Department Of Homeland Security Launches Accelerator Program Focused On Wearables For First Responders

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The Department of Homeland Security is teaming up with the Center for Innovative Technology at the US Air Force Academy, Dallas-based accelerator Tech Wildcatters, and Chicago-based accelerator TechNexus to develop a new accelerator program aimed at creating wearable technologies for first responders. The initiative, called the EMERGE Accelerator Program, is part of a larger DHS Science and Technology initiative aimed at engaging with entrepreneurs to promote more private-sector research and development.

While the new program will ultimately benefit DHS, the logistics are being overseen by the Center for Innovative Technology, and the day-to-day mentorship and product validation will be delivered by Tech Wildcatters and TechNexus during an on-site 12-week program that, like most accelerators, will culminate with a demo day to investors. The application window closes on May 10th, after which 10 to15 startups will be selected by the end of May. The on-site program begins in June with a demo day scheduled for September. Interestingly, the government is not providing any tangible benefits to enrolling in the program other than a stipend to defer the cost of participating. All benefits to entrepreneurs will be delivered through Tech Wildcattres and TechNexus.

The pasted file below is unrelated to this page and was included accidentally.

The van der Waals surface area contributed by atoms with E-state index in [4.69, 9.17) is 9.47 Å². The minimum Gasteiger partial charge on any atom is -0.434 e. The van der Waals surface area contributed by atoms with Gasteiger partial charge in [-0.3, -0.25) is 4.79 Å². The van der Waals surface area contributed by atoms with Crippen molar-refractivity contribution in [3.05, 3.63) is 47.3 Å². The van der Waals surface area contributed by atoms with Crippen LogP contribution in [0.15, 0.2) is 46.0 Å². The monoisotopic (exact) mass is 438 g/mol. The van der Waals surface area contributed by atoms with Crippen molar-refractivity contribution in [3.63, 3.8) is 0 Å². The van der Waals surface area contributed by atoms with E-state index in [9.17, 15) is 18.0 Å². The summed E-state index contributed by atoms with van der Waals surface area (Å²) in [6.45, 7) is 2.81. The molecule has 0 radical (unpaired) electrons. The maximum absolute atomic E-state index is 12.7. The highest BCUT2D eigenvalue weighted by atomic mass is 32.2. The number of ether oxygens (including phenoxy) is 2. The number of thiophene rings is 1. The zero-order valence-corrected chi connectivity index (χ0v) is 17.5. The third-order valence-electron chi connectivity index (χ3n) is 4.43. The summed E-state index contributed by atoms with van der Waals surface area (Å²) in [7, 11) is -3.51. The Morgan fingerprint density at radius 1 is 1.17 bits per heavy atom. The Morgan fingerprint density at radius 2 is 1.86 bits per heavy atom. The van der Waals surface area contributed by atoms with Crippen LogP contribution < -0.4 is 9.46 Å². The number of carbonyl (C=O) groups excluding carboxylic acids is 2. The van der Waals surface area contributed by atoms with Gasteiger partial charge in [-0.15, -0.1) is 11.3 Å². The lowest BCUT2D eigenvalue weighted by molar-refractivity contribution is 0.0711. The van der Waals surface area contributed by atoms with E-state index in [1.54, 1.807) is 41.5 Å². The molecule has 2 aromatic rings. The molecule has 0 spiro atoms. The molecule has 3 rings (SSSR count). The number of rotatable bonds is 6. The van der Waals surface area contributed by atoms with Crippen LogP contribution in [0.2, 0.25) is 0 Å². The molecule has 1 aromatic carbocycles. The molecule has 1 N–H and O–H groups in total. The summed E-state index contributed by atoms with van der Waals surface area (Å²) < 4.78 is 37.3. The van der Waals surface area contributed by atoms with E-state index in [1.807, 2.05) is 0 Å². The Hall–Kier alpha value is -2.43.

For its part, Tech Wildcatters has partnered with Texas A&M’s Engineering Extension Service, which trains 170,000 first responders annually, and has partnered with San Francisco-based accelerator Wearable World to secure mentors with industry knowledge in the wearable technology space. While no formal announcement has been made on funding, Tech Wildcatters is providing accepted startups with $25,000 in seed funding and has a respectable track record of getting its portfolio company’s additional funding from investors after graduation. TechNexus has not published benefits information for its applicants as of yet.

Each accelerator program will be evaluating startups based on the impact its wearable technology product will have on first responders working in potentially hazardous conditions. Included in EMERGE’s definition of a wearable are physiological sensors, high-performance materials, health support such as hydration, communications capabilities, and situational awareness tools. The DHS reports that its interest in the accelerator space is purely speculative, and that it does not have the intention or approved funding to contract with any of the startups selected to procure their solutions.


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